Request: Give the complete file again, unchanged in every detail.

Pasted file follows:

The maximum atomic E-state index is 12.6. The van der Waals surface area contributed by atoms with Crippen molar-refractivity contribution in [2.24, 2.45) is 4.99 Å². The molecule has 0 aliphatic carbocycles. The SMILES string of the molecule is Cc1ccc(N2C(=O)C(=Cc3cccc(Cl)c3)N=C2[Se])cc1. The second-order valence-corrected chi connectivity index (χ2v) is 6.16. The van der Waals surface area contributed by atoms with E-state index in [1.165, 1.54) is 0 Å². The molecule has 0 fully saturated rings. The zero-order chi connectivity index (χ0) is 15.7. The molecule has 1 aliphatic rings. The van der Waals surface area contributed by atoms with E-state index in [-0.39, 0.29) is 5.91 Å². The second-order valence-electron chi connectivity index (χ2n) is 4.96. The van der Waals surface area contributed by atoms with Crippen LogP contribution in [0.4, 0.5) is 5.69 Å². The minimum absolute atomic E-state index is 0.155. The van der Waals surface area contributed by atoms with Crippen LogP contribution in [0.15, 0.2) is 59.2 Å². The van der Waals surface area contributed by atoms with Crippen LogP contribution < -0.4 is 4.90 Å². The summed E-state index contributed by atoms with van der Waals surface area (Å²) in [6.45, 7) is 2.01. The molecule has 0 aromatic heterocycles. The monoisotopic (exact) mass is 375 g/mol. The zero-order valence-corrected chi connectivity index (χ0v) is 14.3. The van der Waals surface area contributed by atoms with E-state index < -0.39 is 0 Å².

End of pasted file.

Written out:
The maximum atomic E-state index is 12.6. The van der Waals surface area contributed by atoms with Crippen molar-refractivity contribution in [2.24, 2.45) is 4.99 Å². The molecule has 0 aliphatic carbocycles. The SMILES string of the molecule is Cc1ccc(N2C(=O)C(=Cc3cccc(Cl)c3)N=C2[Se])cc1. The second-order valence-corrected chi connectivity index (χ2v) is 6.16. The van der Waals surface area contributed by atoms with E-state index in [1.165, 1.54) is 0 Å². The molecule has 0 fully saturated rings. The zero-order chi connectivity index (χ0) is 15.7. The molecule has 1 aliphatic rings. The van der Waals surface area contributed by atoms with E-state index in [-0.39, 0.29) is 5.91 Å². The second-order valence-electron chi connectivity index (χ2n) is 4.96. The van der Waals surface area contributed by atoms with Crippen LogP contribution in [0.4, 0.5) is 5.69 Å². The minimum absolute atomic E-state index is 0.155. The van der Waals surface area contributed by atoms with Crippen LogP contribution in [0.15, 0.2) is 59.2 Å². The van der Waals surface area contributed by atoms with Crippen LogP contribution < -0.4 is 4.90 Å². The summed E-state index contributed by atoms with van der Waals surface area (Å²) in [6.45, 7) is 2.01. The molecule has 0 aromatic heterocycles. The monoisotopic (exact) mass is 375 g/mol. The zero-order valence-corrected chi connectivity index (χ0v) is 14.3. The van der Waals surface area contributed by atoms with E-state index < -0.39 is 0 Å².